My only thought about the Amy Bishop thing is that I’m surprised it doesn’t happen more often. Academics are weird, and tenure denial can be awful. The kind of focus needed to make it on to the tenure track can produce a kind of tunnel vision that blinds one to other parts of life, and, in that mindset, the failure of one’s central project can seem like the kind of blow that might as well be life-ending. (No, I never thought about shooting anyone, though I did contemplate, without much endorsement, taking an enormous crap on a colleague’s desk.)

A friend who teaches at UA-H knew Bishop a bit and reports that she was very weird before this, too. I can’t imagine what departmental life will be like going forward.

Glenn Reynolds has a post on this which contains the following update:

UPDATE: From “This class was great. Bishop makes the class interesting by talking about her research and her friends research. That speaker she had for class was hard to understand but smart. She expects alot and you need to come to every class and study. She is hot but she tries to hide it.And she is a socalist but she only talks about it after class.”

Reader George Berryman writes: “I’m guessing the ’she’s a socialist’ part won’t get talked about much in the MSM. But if she had been a conservative it’d lead every evening news cast for two months.”

In other adventures in loathsomeness, Ta-Nehisi Coates gets some interesting comments.

I am currently hanging in effigy a printed off picture of you, Tee-hee-hee, over my computer with the words ‘Lynch Coates’ written on the photo. Discern that.

The odd thing here is that the comment purports to be from Tim Sumner, who runs a website that asks to be taken seriously. I hope he was drunk, or something.

Today we remember the hapless epicure Adolf Frederick I, a twig from the Holstein family tree who reigned as King of Sweden from 1751 until his death in on this date in 1771. His two decades on the throne were significant only to the extent that he presided helplessly over the decline of the Swedish kingdom.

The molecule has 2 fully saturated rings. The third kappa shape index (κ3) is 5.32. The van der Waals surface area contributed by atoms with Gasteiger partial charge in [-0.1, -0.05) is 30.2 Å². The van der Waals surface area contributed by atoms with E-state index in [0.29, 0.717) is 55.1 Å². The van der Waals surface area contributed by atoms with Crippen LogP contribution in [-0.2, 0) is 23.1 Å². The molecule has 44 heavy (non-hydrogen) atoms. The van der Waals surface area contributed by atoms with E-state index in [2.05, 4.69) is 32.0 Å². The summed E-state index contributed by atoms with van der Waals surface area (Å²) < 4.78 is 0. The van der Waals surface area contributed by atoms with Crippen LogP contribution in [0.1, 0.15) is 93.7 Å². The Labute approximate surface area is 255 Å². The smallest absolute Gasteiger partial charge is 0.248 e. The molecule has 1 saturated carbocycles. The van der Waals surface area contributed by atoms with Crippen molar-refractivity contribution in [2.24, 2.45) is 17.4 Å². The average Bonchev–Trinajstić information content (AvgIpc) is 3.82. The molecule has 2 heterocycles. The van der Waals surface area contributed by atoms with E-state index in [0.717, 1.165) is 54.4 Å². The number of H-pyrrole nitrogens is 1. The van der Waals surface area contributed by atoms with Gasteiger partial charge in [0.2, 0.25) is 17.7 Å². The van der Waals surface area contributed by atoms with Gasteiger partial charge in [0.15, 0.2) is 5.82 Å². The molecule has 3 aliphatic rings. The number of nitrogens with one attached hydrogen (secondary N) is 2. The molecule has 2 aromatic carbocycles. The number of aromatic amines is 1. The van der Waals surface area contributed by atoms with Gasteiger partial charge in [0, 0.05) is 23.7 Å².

As sovereign, Frederick I was almost completely powerless and functioned more or less as an ornament while the riksdag managed the affairs of state, which included Sweden’s commitment to the Seven Years’ War — the first truly global war in human history, provoked by a poisonous mixture of European internal politics and colonialism.  Sweden’s contribution to the struggle consisted mainly of throwing a series of tiny, scrofulous armies into the field against Frederick II of Prussia.  The Prussian ruler was so unimpressed with the Swedish effort that when hostilities ended in 1762, he expressed mock surprise upon learning that he had been at war with Sweden in the first place.  The war upended Swedish national life, resulting in the temporary collapse of the political hegemony enjoyed by the upper nobility (known as the Hats); the lower nobility (known as the Caps) assumed power over the government but faced feirce resistance from the Hats as well as constant foreign interference from Prussia, Russia and Denmark.  King Adolf Frederick was irrelevant to the plot.  An avid woodworking hobbyist, he spent most of his time playing with his beloved turning lathe.